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TSE007-2013 Using Microsoft® Project 2013

Course Description

After introducing or reinforcing the necessary Project Management concepts needed to properly manage projects in real-world environments, the workshop focuses on raising the participants’ skill and speed in the use of Microsoft® Project.  Not a “button pushing” class, the workshop addresses those areas within a project where the software can help the Project Manager to plan, organize, track and control project schedules, estimates, deadlines, costs and associated resources.

This workshop also addresses a multitude of Microsoft Project 2013 specific features such as the startup options, Timeline and Backstage, top-down scheduling options, tracking of multiple baselines, enhanced reporting capabilities, as well as a host of other real-world functionality.

Upon completion, participants involved with PMI® and the Project Management Institute’s Project Management Professional (PMP) program, are awarded 8 PDUs or 8 “Contact hours”.  Our R.E.P. code is 1270.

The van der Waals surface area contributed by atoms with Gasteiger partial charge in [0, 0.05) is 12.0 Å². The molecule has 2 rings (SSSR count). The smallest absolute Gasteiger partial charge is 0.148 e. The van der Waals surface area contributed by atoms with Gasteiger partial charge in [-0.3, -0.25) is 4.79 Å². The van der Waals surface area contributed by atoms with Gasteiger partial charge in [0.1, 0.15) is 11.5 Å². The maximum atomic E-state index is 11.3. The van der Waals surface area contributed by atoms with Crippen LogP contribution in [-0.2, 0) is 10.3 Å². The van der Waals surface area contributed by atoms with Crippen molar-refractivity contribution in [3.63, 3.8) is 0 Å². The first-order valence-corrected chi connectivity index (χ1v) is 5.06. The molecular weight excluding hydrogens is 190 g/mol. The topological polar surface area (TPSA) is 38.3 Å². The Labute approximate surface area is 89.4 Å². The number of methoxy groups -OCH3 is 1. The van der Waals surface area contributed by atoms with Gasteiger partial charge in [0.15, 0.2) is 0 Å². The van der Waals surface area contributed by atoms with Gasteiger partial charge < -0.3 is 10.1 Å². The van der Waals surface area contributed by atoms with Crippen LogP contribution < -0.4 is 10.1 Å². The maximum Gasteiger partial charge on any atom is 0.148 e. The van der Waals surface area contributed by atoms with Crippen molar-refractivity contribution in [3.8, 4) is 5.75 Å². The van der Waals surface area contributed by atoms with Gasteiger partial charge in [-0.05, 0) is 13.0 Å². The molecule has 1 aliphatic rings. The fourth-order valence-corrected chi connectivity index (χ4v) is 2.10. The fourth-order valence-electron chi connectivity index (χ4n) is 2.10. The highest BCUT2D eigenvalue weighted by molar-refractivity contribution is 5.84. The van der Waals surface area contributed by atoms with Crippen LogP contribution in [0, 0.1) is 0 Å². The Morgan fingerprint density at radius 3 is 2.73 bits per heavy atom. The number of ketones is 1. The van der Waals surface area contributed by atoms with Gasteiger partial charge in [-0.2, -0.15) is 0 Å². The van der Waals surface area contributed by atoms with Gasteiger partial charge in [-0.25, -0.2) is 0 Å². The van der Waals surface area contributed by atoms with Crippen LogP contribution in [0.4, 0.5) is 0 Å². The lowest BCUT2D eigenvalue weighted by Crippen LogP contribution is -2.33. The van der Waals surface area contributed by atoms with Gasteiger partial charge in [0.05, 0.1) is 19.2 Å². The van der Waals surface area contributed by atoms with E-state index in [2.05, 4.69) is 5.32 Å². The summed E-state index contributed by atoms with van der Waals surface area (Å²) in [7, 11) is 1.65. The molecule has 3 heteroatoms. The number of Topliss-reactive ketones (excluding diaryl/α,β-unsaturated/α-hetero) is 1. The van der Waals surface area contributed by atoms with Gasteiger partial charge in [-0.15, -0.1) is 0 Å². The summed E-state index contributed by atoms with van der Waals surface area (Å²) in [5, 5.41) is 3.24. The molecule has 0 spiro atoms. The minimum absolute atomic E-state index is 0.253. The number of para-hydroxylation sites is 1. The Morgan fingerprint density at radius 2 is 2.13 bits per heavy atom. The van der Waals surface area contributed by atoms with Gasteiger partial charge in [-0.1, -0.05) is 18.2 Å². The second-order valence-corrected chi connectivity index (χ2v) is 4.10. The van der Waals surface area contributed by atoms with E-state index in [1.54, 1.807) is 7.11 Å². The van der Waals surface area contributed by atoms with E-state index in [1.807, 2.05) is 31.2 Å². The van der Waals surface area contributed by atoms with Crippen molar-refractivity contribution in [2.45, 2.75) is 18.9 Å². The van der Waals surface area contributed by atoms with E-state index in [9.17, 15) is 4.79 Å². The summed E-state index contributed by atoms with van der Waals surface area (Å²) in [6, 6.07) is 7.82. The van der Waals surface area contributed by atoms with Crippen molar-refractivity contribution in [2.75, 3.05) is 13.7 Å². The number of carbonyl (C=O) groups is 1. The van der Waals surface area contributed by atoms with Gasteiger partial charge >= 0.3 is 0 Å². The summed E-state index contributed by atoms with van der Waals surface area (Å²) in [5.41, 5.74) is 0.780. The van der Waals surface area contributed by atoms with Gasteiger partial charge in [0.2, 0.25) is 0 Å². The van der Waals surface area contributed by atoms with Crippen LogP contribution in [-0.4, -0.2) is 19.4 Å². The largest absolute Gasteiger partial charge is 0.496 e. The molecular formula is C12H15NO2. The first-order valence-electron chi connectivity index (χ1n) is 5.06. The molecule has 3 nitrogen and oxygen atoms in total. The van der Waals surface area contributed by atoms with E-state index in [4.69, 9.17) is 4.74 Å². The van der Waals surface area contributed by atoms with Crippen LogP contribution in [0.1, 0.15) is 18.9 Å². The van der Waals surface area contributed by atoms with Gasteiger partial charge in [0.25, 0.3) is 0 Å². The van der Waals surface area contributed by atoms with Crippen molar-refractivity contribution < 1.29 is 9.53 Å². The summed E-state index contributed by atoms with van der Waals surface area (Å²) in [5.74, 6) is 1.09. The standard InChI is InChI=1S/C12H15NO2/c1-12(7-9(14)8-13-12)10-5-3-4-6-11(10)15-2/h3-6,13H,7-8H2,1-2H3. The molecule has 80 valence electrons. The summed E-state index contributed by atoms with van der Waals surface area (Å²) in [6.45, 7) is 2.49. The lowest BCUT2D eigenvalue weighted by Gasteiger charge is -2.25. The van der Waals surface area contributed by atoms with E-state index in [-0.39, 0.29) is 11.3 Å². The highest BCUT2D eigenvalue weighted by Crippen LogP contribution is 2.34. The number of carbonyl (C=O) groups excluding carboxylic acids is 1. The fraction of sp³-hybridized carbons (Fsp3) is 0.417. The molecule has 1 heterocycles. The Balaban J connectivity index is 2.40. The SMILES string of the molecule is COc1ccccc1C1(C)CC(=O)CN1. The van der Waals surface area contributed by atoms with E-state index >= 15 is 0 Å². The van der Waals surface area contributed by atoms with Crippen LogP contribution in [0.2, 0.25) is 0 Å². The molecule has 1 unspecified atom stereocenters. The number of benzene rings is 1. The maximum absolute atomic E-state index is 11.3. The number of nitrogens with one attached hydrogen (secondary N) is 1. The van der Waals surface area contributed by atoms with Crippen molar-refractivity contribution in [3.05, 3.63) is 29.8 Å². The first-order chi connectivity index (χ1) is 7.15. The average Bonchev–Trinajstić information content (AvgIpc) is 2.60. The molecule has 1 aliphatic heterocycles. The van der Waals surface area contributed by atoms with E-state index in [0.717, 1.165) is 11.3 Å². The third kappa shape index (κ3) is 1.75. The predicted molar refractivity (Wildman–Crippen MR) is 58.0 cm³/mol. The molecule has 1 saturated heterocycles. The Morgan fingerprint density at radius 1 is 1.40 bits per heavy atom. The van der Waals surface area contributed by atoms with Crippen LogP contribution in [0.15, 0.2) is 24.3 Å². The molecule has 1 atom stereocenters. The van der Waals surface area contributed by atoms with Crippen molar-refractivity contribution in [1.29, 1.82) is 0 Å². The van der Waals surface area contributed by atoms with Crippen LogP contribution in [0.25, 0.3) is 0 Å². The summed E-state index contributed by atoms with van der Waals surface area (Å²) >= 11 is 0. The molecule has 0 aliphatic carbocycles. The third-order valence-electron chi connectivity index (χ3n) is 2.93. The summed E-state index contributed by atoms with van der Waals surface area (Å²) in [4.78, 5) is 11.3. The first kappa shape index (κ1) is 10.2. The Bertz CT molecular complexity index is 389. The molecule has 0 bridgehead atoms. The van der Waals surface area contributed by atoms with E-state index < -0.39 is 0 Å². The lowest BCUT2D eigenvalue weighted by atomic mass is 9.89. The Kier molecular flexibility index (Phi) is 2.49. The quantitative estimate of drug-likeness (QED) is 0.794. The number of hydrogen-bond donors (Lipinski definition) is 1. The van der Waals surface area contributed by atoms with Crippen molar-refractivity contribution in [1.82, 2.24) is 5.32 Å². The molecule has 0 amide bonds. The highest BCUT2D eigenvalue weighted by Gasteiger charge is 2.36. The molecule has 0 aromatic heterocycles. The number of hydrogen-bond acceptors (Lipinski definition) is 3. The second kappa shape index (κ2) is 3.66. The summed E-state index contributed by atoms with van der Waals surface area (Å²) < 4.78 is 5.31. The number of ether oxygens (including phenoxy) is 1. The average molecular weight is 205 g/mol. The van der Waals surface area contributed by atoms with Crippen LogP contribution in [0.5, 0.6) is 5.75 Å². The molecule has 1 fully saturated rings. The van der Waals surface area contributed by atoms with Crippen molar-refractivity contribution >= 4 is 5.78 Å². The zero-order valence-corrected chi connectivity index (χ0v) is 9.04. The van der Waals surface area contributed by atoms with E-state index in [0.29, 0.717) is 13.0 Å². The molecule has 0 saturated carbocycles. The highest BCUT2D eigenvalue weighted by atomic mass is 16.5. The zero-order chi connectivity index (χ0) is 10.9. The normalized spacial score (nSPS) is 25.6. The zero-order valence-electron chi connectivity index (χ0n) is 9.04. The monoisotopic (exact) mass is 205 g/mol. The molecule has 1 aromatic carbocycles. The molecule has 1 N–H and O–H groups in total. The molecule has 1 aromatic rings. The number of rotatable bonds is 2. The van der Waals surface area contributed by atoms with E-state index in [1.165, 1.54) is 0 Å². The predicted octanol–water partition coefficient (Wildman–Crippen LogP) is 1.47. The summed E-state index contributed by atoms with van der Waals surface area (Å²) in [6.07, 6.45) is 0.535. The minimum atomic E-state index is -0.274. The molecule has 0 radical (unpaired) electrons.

Upon completion of this workshop, each participant will be able to:
  • Understand the capabilities and limitations of using MS Project in real-world environments;
  • Configure calendars and other 'Setting settings' to reflect the current organizational operating environment;
  • Define key task parameters, scheduling constraints, and deadlines;
  • Model the various types of dependencies between project tasks;
  • Utilize the Network Diagram to verify and adjust dependencies and ensure accuracy;
  • Structure the WBS so stakeholders can drill-down to the appropriate level of detail;
  • Identify resource scheduling conflicts;
  • Track task progress and work effort during project execution;